The invoices for Counts 43-49, like all the previous invoices charged in the Indictment, continued to be produced from USI worksheets in accordance with the overall scheme. R27-227:458-59, GX51T, U, V, X. Moreover, USI's Wilson testified that she prepared, in-house, the workproduct that McNair Studio billed USI for in those invoices, confirming that they were part of the continuing scheme. R27-227:588-605 (referring to GX53T, U, V, X, Y, & Z). That USI willingly continued its bogus invoice bribery scheme after McNair retired is strong proof that USI believed that McNair still had influence within the County government. Finally, Dawson's testimony that McNair had solicited a bribe from him in late 2003 after Singh had stopped "making a note" for McNair (R29-229:1117), also supports the conclusion that Singh had knowledge of McNair's continuing influence within the County government, and that the bribes USI paid McNair after he retired were part of the continuing scheme and not paid by mistake or for any lawful purpose.
Appellants are wrong that the record contains no evidence linking the substantial USI cash withdrawals to the similarly substantial McNair deposits. As in Sutherland (656 F.2d at 1187), while there is no direct evidence of such a link there is substantial circumstantial evidence of that link. Indeed, the two conspiracies are not "inconsistent in theory" as appellants claim. Br. 37. Rather, evidence establishing appellants' participation in the bogus invoice conspiracy also supports the conclusion that appellants participated in the cash bribes conspiracy. See Fed. R. Evid. 404(b).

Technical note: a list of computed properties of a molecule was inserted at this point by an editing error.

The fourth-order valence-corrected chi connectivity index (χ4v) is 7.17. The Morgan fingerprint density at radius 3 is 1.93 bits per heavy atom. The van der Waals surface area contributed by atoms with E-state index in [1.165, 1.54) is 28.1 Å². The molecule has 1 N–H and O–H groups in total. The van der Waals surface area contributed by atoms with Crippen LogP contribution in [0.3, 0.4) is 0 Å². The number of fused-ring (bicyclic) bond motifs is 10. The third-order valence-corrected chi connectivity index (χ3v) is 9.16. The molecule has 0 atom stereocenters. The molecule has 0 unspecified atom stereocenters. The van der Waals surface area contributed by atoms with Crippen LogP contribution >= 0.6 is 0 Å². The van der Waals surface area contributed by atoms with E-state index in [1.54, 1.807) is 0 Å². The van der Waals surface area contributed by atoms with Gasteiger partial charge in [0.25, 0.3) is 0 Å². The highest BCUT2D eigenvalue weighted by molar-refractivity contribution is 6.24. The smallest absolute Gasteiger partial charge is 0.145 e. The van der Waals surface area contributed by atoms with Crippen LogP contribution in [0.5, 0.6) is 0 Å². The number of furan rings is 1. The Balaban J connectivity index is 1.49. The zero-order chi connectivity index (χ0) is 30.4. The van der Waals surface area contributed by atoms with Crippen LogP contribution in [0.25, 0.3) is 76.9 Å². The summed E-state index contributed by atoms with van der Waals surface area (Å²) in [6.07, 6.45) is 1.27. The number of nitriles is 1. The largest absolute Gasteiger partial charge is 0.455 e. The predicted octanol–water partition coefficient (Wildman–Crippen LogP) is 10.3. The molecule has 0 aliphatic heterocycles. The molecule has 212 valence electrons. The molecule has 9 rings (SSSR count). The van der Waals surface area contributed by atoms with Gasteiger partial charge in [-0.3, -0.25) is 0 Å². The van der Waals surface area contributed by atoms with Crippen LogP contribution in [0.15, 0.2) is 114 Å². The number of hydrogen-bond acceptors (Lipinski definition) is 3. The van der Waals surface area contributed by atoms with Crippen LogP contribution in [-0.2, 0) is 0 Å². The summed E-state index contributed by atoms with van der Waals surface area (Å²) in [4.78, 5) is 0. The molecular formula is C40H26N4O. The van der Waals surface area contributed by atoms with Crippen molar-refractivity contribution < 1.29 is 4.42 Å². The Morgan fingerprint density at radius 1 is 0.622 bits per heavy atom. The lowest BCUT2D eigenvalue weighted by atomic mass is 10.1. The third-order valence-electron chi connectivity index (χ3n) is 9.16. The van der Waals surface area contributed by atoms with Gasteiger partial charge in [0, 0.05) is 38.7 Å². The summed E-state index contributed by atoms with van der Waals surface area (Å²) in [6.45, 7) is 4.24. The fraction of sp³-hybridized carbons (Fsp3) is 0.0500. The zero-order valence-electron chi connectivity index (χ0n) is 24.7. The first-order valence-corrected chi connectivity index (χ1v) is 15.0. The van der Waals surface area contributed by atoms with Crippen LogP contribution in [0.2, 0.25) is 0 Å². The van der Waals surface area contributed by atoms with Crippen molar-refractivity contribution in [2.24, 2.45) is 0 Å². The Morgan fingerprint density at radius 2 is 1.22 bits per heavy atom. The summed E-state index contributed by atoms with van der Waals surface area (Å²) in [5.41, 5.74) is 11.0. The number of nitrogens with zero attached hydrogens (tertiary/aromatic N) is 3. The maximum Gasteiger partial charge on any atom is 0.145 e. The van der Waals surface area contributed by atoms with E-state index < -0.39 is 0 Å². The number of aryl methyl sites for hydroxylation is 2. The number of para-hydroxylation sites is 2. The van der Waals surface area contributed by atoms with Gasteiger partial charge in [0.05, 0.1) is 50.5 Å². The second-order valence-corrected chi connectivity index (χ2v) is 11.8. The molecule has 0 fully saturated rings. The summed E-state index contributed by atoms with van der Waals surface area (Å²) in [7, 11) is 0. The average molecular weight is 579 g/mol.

McNair's daughter, who handled the McNair Studio checking account and cash receipts from 1993-2001 (R27-227:432), testified that she was "sure" her father could not afford the studio expansion (R27-227:491), that she thought it was "unusual" that her father had so much cash (R27-227:502), and that when she questioned him about that cash he would tell her "to just do what he asked." Id. While she did not know where that cash came from, she knew it did not come from the studio (R27-227:514) and that he had no other businesses. R27-227:510. Additionally, those deposits went into McNair's personal, not business, account. R27-227:497.
While McNair's daughter could not explain the source of McNair's cash, Singh and Key were simultaneously withdrawing cash in roughly the same amounts as McNair was depositing. See note 9, supra; GX60A-F. For example, on October 22, 1999, Key deposited to his Compass account a $9,000 check from Singh but kept $5,000 of it in cash (GX8D), and also cashed another $4,000 check from Singh. GX8E. That same day USI paid a bogus McNair Studio invoice with a check for $10,279. GX50F. On November 1, 1999, McNair deposited that $10,279 check into his personal account along with $8,100 in cash. GX7N.